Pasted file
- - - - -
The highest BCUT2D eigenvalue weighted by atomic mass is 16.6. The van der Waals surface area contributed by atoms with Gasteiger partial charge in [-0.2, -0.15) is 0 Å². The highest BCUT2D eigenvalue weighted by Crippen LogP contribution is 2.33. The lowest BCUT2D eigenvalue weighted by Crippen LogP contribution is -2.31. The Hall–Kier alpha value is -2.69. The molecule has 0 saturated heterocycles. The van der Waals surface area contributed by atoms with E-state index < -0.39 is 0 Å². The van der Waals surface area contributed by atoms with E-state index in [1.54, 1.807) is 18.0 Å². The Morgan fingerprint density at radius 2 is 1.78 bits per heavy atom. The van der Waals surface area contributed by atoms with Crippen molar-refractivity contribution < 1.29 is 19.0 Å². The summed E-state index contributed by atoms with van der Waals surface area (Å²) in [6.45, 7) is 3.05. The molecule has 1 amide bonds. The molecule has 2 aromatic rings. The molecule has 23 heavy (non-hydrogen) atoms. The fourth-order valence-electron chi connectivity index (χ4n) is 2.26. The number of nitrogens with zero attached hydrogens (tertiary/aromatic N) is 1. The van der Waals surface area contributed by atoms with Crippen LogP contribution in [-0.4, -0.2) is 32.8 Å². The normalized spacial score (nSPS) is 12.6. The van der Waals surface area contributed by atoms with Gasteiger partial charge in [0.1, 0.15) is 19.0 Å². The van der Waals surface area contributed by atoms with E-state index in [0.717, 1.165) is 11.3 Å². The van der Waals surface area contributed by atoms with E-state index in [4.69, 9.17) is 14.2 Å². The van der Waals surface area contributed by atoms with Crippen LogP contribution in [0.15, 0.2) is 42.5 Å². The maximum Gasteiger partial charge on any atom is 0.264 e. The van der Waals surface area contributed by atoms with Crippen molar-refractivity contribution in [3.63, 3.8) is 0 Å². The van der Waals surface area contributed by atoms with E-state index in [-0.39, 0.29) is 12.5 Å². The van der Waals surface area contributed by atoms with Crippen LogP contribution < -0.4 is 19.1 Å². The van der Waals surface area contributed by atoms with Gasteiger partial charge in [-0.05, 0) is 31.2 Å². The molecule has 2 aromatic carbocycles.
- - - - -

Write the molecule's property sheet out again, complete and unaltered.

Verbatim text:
The highest BCUT2D eigenvalue weighted by atomic mass is 16.6. The van der Waals surface area contributed by atoms with Gasteiger partial charge in [-0.2, -0.15) is 0 Å². The highest BCUT2D eigenvalue weighted by Crippen LogP contribution is 2.33. The lowest BCUT2D eigenvalue weighted by Crippen LogP contribution is -2.31. The Hall–Kier alpha value is -2.69. The molecule has 0 saturated heterocycles. The van der Waals surface area contributed by atoms with E-state index < -0.39 is 0 Å². The van der Waals surface area contributed by atoms with E-state index in [1.54, 1.807) is 18.0 Å². The Morgan fingerprint density at radius 2 is 1.78 bits per heavy atom. The van der Waals surface area contributed by atoms with Crippen molar-refractivity contribution < 1.29 is 19.0 Å². The summed E-state index contributed by atoms with van der Waals surface area (Å²) in [6.45, 7) is 3.05. The molecule has 1 amide bonds. The molecule has 2 aromatic rings. The molecule has 23 heavy (non-hydrogen) atoms. The fourth-order valence-electron chi connectivity index (χ4n) is 2.26. The number of nitrogens with zero attached hydrogens (tertiary/aromatic N) is 1. The van der Waals surface area contributed by atoms with Crippen LogP contribution in [-0.4, -0.2) is 32.8 Å². The normalized spacial score (nSPS) is 12.6. The van der Waals surface area contributed by atoms with Gasteiger partial charge in [0.1, 0.15) is 19.0 Å². The van der Waals surface area contributed by atoms with E-state index in [0.717, 1.165) is 11.3 Å². The van der Waals surface area contributed by atoms with E-state index in [4.69, 9.17) is 14.2 Å². The van der Waals surface area contributed by atoms with Crippen LogP contribution in [0.15, 0.2) is 42.5 Å². The maximum Gasteiger partial charge on any atom is 0.264 e. The van der Waals surface area contributed by atoms with Crippen molar-refractivity contribution in [3.63, 3.8) is 0 Å². The van der Waals surface area contributed by atoms with E-state index in [-0.39, 0.29) is 12.5 Å². The van der Waals surface area contributed by atoms with Crippen LogP contribution < -0.4 is 19.1 Å². The van der Waals surface area contributed by atoms with Gasteiger partial charge in [-0.05, 0) is 31.2 Å². The molecule has 2 aromatic carbocycles.